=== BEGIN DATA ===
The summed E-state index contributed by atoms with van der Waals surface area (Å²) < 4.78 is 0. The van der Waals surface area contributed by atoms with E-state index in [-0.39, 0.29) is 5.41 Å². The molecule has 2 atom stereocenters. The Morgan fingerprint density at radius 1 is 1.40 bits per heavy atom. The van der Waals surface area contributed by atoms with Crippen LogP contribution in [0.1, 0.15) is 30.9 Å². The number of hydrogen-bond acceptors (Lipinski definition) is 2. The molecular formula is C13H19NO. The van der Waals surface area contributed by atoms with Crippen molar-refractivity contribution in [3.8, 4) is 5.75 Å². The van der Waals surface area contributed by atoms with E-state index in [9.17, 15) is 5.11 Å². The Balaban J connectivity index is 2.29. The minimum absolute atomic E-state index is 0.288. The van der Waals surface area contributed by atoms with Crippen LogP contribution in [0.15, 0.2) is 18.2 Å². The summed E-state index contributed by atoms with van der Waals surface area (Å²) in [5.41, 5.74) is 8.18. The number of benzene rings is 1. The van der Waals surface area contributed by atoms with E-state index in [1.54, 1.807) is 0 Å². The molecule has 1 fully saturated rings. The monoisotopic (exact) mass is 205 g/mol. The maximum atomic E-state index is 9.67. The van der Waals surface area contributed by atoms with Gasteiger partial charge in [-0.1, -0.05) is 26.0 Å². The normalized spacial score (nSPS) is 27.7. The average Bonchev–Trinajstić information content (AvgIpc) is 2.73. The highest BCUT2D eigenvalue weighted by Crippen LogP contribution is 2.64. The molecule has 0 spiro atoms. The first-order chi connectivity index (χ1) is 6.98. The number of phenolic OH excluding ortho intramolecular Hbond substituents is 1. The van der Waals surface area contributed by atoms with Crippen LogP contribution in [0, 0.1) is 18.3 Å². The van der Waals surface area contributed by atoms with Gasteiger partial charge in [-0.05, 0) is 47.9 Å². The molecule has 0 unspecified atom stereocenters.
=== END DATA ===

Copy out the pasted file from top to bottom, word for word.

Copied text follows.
The summed E-state index contributed by atoms with van der Waals surface area (Å²) < 4.78 is 0. The van der Waals surface area contributed by atoms with E-state index in [-0.39, 0.29) is 5.41 Å². The molecule has 2 atom stereocenters. The Morgan fingerprint density at radius 1 is 1.40 bits per heavy atom. The van der Waals surface area contributed by atoms with Crippen LogP contribution in [0.1, 0.15) is 30.9 Å². The number of hydrogen-bond acceptors (Lipinski definition) is 2. The molecular formula is C13H19NO. The van der Waals surface area contributed by atoms with Crippen molar-refractivity contribution in [3.8, 4) is 5.75 Å². The van der Waals surface area contributed by atoms with E-state index in [9.17, 15) is 5.11 Å². The Balaban J connectivity index is 2.29. The minimum absolute atomic E-state index is 0.288. The van der Waals surface area contributed by atoms with Crippen LogP contribution in [0.15, 0.2) is 18.2 Å². The summed E-state index contributed by atoms with van der Waals surface area (Å²) in [5.41, 5.74) is 8.18. The number of benzene rings is 1. The van der Waals surface area contributed by atoms with E-state index in [1.54, 1.807) is 0 Å². The molecule has 1 fully saturated rings. The monoisotopic (exact) mass is 205 g/mol. The maximum atomic E-state index is 9.67. The van der Waals surface area contributed by atoms with Gasteiger partial charge in [-0.1, -0.05) is 26.0 Å². The normalized spacial score (nSPS) is 27.7. The average Bonchev–Trinajstić information content (AvgIpc) is 2.73. The highest BCUT2D eigenvalue weighted by Crippen LogP contribution is 2.64. The molecule has 0 spiro atoms. The first-order chi connectivity index (χ1) is 6.98. The number of phenolic OH excluding ortho intramolecular Hbond substituents is 1. The van der Waals surface area contributed by atoms with Crippen LogP contribution in [0, 0.1) is 18.3 Å². The van der Waals surface area contributed by atoms with Gasteiger partial charge in [-0.05, 0) is 47.9 Å². The molecule has 0 unspecified atom stereocenters.